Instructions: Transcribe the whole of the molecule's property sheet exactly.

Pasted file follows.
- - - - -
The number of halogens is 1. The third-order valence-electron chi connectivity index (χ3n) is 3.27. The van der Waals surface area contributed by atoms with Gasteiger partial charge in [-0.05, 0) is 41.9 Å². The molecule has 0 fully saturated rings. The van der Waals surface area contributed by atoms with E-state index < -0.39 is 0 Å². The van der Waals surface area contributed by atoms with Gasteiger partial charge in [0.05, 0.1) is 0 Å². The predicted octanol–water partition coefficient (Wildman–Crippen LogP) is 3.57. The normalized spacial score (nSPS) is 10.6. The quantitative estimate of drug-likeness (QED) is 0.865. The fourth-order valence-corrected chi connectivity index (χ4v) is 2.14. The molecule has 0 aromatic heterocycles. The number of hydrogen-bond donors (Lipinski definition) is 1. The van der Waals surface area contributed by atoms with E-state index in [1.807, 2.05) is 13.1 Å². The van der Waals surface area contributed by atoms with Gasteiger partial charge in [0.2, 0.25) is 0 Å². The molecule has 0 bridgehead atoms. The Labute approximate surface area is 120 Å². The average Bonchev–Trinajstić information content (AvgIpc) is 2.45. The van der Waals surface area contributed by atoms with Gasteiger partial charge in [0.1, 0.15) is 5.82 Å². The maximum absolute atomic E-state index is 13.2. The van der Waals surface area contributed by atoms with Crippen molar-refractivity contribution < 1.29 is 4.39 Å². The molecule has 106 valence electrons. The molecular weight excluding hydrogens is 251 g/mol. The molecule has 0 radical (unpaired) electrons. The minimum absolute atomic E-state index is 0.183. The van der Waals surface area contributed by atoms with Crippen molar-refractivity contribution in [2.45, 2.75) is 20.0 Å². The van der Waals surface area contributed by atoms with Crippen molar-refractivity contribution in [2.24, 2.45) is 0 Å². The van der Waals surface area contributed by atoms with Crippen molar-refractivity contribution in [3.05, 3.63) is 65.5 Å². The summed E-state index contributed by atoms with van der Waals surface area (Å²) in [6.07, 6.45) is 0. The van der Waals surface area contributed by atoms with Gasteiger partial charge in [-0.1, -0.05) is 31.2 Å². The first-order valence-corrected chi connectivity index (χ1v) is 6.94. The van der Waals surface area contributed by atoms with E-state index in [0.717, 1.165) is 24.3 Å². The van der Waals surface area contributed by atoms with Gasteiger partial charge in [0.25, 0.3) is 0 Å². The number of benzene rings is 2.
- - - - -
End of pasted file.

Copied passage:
The number of halogens is 1. The third-order valence-electron chi connectivity index (χ3n) is 3.27. The van der Waals surface area contributed by atoms with Gasteiger partial charge in [-0.05, 0) is 41.9 Å². The molecule has 0 fully saturated rings. The van der Waals surface area contributed by atoms with E-state index < -0.39 is 0 Å². The van der Waals surface area contributed by atoms with Gasteiger partial charge in [0.05, 0.1) is 0 Å². The predicted octanol–water partition coefficient (Wildman–Crippen LogP) is 3.57. The normalized spacial score (nSPS) is 10.6. The quantitative estimate of drug-likeness (QED) is 0.865. The fourth-order valence-corrected chi connectivity index (χ4v) is 2.14. The molecule has 0 aromatic heterocycles. The number of hydrogen-bond donors (Lipinski definition) is 1. The van der Waals surface area contributed by atoms with E-state index in [1.807, 2.05) is 13.1 Å². The van der Waals surface area contributed by atoms with Gasteiger partial charge in [0.2, 0.25) is 0 Å². The molecule has 0 bridgehead atoms. The Labute approximate surface area is 120 Å². The average Bonchev–Trinajstić information content (AvgIpc) is 2.45. The van der Waals surface area contributed by atoms with Gasteiger partial charge in [0.1, 0.15) is 5.82 Å². The maximum absolute atomic E-state index is 13.2. The van der Waals surface area contributed by atoms with Crippen molar-refractivity contribution < 1.29 is 4.39 Å². The molecule has 106 valence electrons. The molecular weight excluding hydrogens is 251 g/mol. The molecule has 0 radical (unpaired) electrons. The minimum absolute atomic E-state index is 0.183. The van der Waals surface area contributed by atoms with Crippen molar-refractivity contribution in [2.45, 2.75) is 20.0 Å². The van der Waals surface area contributed by atoms with Crippen molar-refractivity contribution in [2.24, 2.45) is 0 Å². The van der Waals surface area contributed by atoms with Crippen molar-refractivity contribution in [3.05, 3.63) is 65.5 Å². The summed E-state index contributed by atoms with van der Waals surface area (Å²) in [6.07, 6.45) is 0. The van der Waals surface area contributed by atoms with Gasteiger partial charge in [-0.1, -0.05) is 31.2 Å². The first-order valence-corrected chi connectivity index (χ1v) is 6.94. The van der Waals surface area contributed by atoms with E-state index in [0.717, 1.165) is 24.3 Å². The van der Waals surface area contributed by atoms with Gasteiger partial charge in [0.25, 0.3) is 0 Å². The number of benzene rings is 2.